THRIVE is an AIWA-SF April project dedicated to highlighting Armenians who are doing amazing things in their personal and professional lives to better themselves and those around them. These individuals are inspiring, dynamic, innovative and interesting. Today, we feature Dr. Armine Nadiryan, Hospitalist at St. Lukes Hospital in Chesterfield, MO
Dr Armine Nadiryan was born and raised in Armenia, Yerevan. Becoming a doctor was decided for her way before she could choose a profession for herself. It was her mother’s dream which she was unable to pursue due to certain circumstances, so she embedded her dream very deeply inside, making it eventually her dream as well. Dr Nadiryan graduated from Yerevan State Medical University in 1991 and moved to USA at the age of 26. Learning English and passing the USMLE exams in the States was a solid obstacle for her to overcome, but very rewording at the end. She completed her residency at St. Lukes hospital of Chesterfield in MO which eventually became her home and second family. As a student, she was fascinated by the scientific side of medicine. The true joy of being a doctor came after working in the field – when you diagnose a challenging case, giving your patient back the life that the terrible disease was trying to take away.
Question: What is your life philosophy?
Human kindness, compassion, and empathy will save the world! As a physician, I deal with life and death situations in daily bases. There comes a time, when medicine is no longer able to cure. All you can do, is to comfort the patient and the family, help them to accept the new reality. I strongly believe in communicating with patients in simple language, even when discussing complicated health issues.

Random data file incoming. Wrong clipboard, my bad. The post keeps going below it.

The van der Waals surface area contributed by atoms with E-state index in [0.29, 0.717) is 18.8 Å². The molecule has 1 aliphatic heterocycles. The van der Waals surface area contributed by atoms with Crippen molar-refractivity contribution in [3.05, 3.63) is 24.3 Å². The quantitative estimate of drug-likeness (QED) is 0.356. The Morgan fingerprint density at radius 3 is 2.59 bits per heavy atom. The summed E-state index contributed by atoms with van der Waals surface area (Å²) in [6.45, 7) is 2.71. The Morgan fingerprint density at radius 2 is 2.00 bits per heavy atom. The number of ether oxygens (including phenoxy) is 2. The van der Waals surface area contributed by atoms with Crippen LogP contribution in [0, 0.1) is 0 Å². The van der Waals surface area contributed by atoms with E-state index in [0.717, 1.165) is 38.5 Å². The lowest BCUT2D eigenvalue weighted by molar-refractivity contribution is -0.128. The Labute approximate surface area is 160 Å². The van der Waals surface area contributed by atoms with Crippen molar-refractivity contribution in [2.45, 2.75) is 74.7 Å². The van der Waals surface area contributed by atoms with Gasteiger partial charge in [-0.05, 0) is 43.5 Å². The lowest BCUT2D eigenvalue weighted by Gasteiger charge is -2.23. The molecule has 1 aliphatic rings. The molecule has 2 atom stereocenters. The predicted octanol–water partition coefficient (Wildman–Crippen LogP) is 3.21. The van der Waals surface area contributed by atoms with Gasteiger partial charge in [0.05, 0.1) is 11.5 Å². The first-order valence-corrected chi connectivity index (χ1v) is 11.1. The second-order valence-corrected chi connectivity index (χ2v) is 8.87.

Question: What is your favorite thing about being Armenian?
Being a fighter and never giving up are the two strong features that run in our DNA as an Armenian. With hard work and dedication, we achieve, we create, and we establish in every corner of the world. Cooking is a great passion of mine. I was happy to discover and join the “Armenian Cooking” Facebook page. It’s such a pleasure to share recipes and cooking techniques of our heritage, embrace another strong cultural feature of ours – the great Armenian hospitality. I enjoy cooking for my friends and family; it relaxes and recharges me.
Question: Thank you for all your dedication always but especially as a caregiver to patients with Covid. What are your thoughts during this current pandemic?
When Covid 19 reached my hospital, I already knew it was going to be a long and challenging fight against a disease still not well known to doctors and scientists. Evaluating patients’ symptoms and history thoroughly was going to be critical in order to correctly diagnose and assess. We have “Covid 19 meetings” every day with fellow physicians to share experience, discuss cases and new symptoms. We learn something new every day as we go which helps to come up with new guidelines and recommendations. We try to provide the best workflow in our hospital to safely manage the treatment of patients infected with coronavirus. Not overlooking any symptoms that might have been considered unrelated to covid in the beginning of the pandemic, such as nausea, vomiting, and diarrhea, helped me diagnose and isolate a covid positive patient already on the floor and prevent the farther spread. During my 10 years of experience as a doctor, I had never made so many phone calls before. You become the bridge connecting the patient and the family. I will never forget the fear in the eyes of my fist positive patient and the joy in the eyes of my first successfully recovered and discharged patient. Due to heavy number of covid patients I see every day, I practice self-isolation in my house to protect my family. Not being able to hug my son is the hardest thing for me these days, but we will get through this!
Question: What is your hope for the future?
Hopefully our scientists will be able to develop effective treatment and vaccine for coronavirus, so we all can go back to our lives before the pandemic. This was a wake-up call for all of us to appreciate what we have. I hope people will reconsider their priorities. At the end of the day, human contact is what we miss the most and can’t live with. Let us be kind and forgiving towards each other.